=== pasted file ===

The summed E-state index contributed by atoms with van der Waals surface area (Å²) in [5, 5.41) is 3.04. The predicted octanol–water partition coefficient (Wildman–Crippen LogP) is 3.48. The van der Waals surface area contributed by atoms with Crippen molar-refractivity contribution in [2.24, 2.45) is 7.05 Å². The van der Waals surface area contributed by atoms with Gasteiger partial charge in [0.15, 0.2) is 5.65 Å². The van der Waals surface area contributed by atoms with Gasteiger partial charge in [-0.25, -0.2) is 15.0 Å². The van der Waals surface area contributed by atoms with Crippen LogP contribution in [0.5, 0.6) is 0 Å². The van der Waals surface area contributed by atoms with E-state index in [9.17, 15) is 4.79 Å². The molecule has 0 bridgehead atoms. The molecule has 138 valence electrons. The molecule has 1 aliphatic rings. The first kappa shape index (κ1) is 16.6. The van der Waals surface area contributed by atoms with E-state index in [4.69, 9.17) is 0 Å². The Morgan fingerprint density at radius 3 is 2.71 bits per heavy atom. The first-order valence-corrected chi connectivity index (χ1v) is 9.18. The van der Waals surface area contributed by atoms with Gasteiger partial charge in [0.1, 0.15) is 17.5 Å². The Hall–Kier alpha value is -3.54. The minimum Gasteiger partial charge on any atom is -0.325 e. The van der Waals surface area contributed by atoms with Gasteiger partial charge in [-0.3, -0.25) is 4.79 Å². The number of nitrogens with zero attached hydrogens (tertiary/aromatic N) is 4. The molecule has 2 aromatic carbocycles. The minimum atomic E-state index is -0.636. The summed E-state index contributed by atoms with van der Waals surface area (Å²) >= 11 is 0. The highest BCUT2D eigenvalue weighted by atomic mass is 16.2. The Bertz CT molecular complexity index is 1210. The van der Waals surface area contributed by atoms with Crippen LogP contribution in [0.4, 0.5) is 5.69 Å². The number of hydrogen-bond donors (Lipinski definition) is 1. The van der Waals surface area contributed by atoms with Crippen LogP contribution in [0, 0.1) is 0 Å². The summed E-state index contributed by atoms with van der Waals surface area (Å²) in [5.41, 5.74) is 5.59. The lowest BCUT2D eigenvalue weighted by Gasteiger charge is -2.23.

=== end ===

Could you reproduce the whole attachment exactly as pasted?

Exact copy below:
The summed E-state index contributed by atoms with van der Waals surface area (Å²) in [5, 5.41) is 3.04. The predicted octanol–water partition coefficient (Wildman–Crippen LogP) is 3.48. The van der Waals surface area contributed by atoms with Crippen molar-refractivity contribution in [2.24, 2.45) is 7.05 Å². The van der Waals surface area contributed by atoms with Gasteiger partial charge in [0.15, 0.2) is 5.65 Å². The van der Waals surface area contributed by atoms with Gasteiger partial charge in [-0.25, -0.2) is 15.0 Å². The van der Waals surface area contributed by atoms with Crippen LogP contribution in [0.5, 0.6) is 0 Å². The van der Waals surface area contributed by atoms with E-state index in [9.17, 15) is 4.79 Å². The molecule has 0 bridgehead atoms. The molecule has 138 valence electrons. The molecule has 1 aliphatic rings. The first kappa shape index (κ1) is 16.6. The van der Waals surface area contributed by atoms with E-state index in [4.69, 9.17) is 0 Å². The Morgan fingerprint density at radius 3 is 2.71 bits per heavy atom. The first-order valence-corrected chi connectivity index (χ1v) is 9.18. The van der Waals surface area contributed by atoms with Gasteiger partial charge in [0.1, 0.15) is 17.5 Å². The Hall–Kier alpha value is -3.54. The minimum Gasteiger partial charge on any atom is -0.325 e. The van der Waals surface area contributed by atoms with Gasteiger partial charge in [-0.3, -0.25) is 4.79 Å². The number of nitrogens with zero attached hydrogens (tertiary/aromatic N) is 4. The molecule has 2 aromatic carbocycles. The minimum atomic E-state index is -0.636. The summed E-state index contributed by atoms with van der Waals surface area (Å²) >= 11 is 0. The highest BCUT2D eigenvalue weighted by atomic mass is 16.2. The Bertz CT molecular complexity index is 1210. The van der Waals surface area contributed by atoms with Crippen LogP contribution in [0.4, 0.5) is 5.69 Å². The number of hydrogen-bond donors (Lipinski definition) is 1. The van der Waals surface area contributed by atoms with Crippen LogP contribution in [0, 0.1) is 0 Å². The summed E-state index contributed by atoms with van der Waals surface area (Å²) in [5.41, 5.74) is 5.59. The lowest BCUT2D eigenvalue weighted by Gasteiger charge is -2.23.